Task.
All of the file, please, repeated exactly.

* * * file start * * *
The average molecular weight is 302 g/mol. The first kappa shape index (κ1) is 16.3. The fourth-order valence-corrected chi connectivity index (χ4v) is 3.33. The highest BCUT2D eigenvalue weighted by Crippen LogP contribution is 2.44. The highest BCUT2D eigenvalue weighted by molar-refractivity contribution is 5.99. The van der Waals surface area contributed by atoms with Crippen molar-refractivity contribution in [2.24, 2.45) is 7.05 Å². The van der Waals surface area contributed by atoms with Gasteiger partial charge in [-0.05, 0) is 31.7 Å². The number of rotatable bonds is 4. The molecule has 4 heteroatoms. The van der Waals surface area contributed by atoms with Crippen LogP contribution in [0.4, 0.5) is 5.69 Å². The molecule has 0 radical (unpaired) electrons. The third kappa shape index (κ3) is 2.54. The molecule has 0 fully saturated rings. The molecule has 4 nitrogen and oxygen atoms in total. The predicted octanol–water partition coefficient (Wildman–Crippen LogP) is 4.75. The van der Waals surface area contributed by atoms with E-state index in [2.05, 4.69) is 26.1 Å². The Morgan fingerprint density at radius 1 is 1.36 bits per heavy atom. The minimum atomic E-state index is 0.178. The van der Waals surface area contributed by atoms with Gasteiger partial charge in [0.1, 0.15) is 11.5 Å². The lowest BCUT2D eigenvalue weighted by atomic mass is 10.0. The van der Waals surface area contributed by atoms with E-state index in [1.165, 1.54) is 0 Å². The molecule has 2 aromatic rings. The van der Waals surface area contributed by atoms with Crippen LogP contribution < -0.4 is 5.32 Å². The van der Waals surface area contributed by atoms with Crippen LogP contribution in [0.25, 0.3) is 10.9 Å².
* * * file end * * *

The average molecular weight is 302 g/mol. The first kappa shape index (κ1) is 16.3. The fourth-order valence-corrected chi connectivity index (χ4v) is 3.33. The highest BCUT2D eigenvalue weighted by Crippen LogP contribution is 2.44. The highest BCUT2D eigenvalue weighted by molar-refractivity contribution is 5.99. The van der Waals surface area contributed by atoms with Crippen molar-refractivity contribution in [2.24, 2.45) is 7.05 Å². The van der Waals surface area contributed by atoms with Gasteiger partial charge in [-0.05, 0) is 31.7 Å². The number of rotatable bonds is 4. The molecule has 4 heteroatoms. The van der Waals surface area contributed by atoms with Crippen LogP contribution in [0.4, 0.5) is 5.69 Å². The molecule has 0 radical (unpaired) electrons. The third kappa shape index (κ3) is 2.54. The molecule has 0 fully saturated rings. The molecule has 4 nitrogen and oxygen atoms in total. The predicted octanol–water partition coefficient (Wildman–Crippen LogP) is 4.75. The van der Waals surface area contributed by atoms with E-state index in [2.05, 4.69) is 26.1 Å². The Morgan fingerprint density at radius 1 is 1.36 bits per heavy atom. The minimum atomic E-state index is 0.178. The van der Waals surface area contributed by atoms with Gasteiger partial charge in [0.1, 0.15) is 11.5 Å². The lowest BCUT2D eigenvalue weighted by atomic mass is 10.0. The van der Waals surface area contributed by atoms with E-state index in [1.165, 1.54) is 0 Å². The molecule has 2 aromatic rings. The van der Waals surface area contributed by atoms with Crippen LogP contribution < -0.4 is 5.32 Å². The van der Waals surface area contributed by atoms with Crippen LogP contribution in [0.25, 0.3) is 10.9 Å².